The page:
Using a cross-cultural sample of 91 societies, this paper draws on ecological theory to test if unpredictable environments will favor subsistence diversification. The general hypothesis is that societies with high climate unpredictability and resource stress would exhibit more subsistence diversity than societies in more stable climates. The authors examined four environmental and resource stress variables while controlling for temperature variance, subsistence activity, and phylogeny. Support was found for 2 of the 4 variables--chronic scarcity and environmental instability. In the discussion they suggest that more commonly observed events (e.g. annual hunger and climate unpredictability) may give people more motivation to change subsistence than rarer events (e.g. natural hazards and famine).

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  6. There will be an association between specific economic choices and certain ecosystems.Ahedo, Virginia - Let's go fishing: A quantitative analysis of subsistence choices with a spec..., 2021 - 4 Variables

    In this study, the authors analyze subsistence economies to better understand their variability and success, the role of the environment in different subsistence choices, and the relevance of fishing, specifically in mixed economies. They find regular subsistence patterns, suggesting that not all subsistence combinations are successful. Their findings also indicate that environment influences subsistence choice, mixed economies are common, and that fishing plays a key role in mixed economies.

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  7. Societies that practice agriculture will be more technologically advanced, have greater population densities, operate in environments that are richer and more amenable to agriculture, and will be closer to the Fertile Crescent and/or another original hearth of agriculture (267).Baker, Matthew - A structural model of the transition to agriculture, 2008 - 5 Variables

    This article presents a representative theoretical model of the transition to agriculture. Empirical results from a cross-cultural sample provide support for the model. Results suggest that agriculture is associated with population density, technological sophistication, environment, and proximity to agricultural hearths, such as the Fertile Crescent.

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  8. Societies with higher levels of resources will have better defense technology (167).Baker, Matthew - An equilibrium conflict model of land tenure in hunter-gatherer societies, 2003 - 2 Variables

    This study examines land ownership and territoriality among hunter-gatherers in relation to resource density and predictability and defense technology. A model is presented and briefly tested on a cross-cultural sample of 14 hunter-gatherer societies. Results suggest that societies in more resource-rich areas will be more territorial than societies in less resource-rich areas.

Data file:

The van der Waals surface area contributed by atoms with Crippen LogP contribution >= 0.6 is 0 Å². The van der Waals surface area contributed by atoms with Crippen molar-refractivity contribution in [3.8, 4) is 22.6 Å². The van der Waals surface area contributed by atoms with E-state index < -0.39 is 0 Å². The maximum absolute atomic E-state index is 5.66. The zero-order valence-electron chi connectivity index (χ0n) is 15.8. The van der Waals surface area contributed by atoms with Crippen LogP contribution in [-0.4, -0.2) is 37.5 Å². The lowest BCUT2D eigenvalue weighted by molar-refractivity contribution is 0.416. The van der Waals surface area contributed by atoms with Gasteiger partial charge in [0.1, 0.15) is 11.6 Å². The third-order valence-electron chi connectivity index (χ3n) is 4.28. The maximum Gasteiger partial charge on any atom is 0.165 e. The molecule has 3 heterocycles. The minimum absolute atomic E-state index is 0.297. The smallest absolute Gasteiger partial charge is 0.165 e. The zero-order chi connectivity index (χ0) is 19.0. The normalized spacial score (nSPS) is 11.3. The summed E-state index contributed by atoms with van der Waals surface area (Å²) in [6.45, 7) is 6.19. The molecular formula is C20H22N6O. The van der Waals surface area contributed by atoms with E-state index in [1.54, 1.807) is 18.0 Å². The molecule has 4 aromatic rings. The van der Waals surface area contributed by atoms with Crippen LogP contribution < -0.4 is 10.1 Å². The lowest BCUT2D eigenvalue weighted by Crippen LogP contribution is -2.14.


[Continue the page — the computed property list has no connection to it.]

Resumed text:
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  9. Diversity and complexity of toolkits used by farming and herding groups will be positively associated with risk of resource failure (2).Collard, Mark - Risk of resource failure and toolkit variation in small-scale farmers and he..., 2012 - 11 Variables

    Prior research by Oswalt (1973, 1976) and Torrence (1983, 2001) has suggested that risk of resource failure is a significant predictor of toolkit complexity and diversity among hunter-gatherers. In this paper, the same relationship is tested among small-scale herding and farming groups. However, no significant correlation is discovered between any measure of resource risk and any measure of toolkit complexity. The researchers suggest that this absence may be the result of greater reliance on non-technological diversification methods among farmers (i.e. spatial diversification, mixed farming, intercropping), or of other unaccounted-for sources of risk (i.e. intergroup raiding and warfare).

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  10. Societies that are the most resource-rich will also be the most territorial, and societies that are less resource-rich will be less territorial (166).Baker, Matthew - An equilibrium conflict model of land tenure in hunter-gatherer societies, 2003 - 2 Variables

    This study examines land ownership and territoriality among hunter-gatherers in relation to resource density and predictability and defense technology. A model is presented and briefly tested on a cross-cultural sample of 14 hunter-gatherer societies. Results suggest that societies in more resource-rich areas will be more territorial than societies in less resource-rich areas.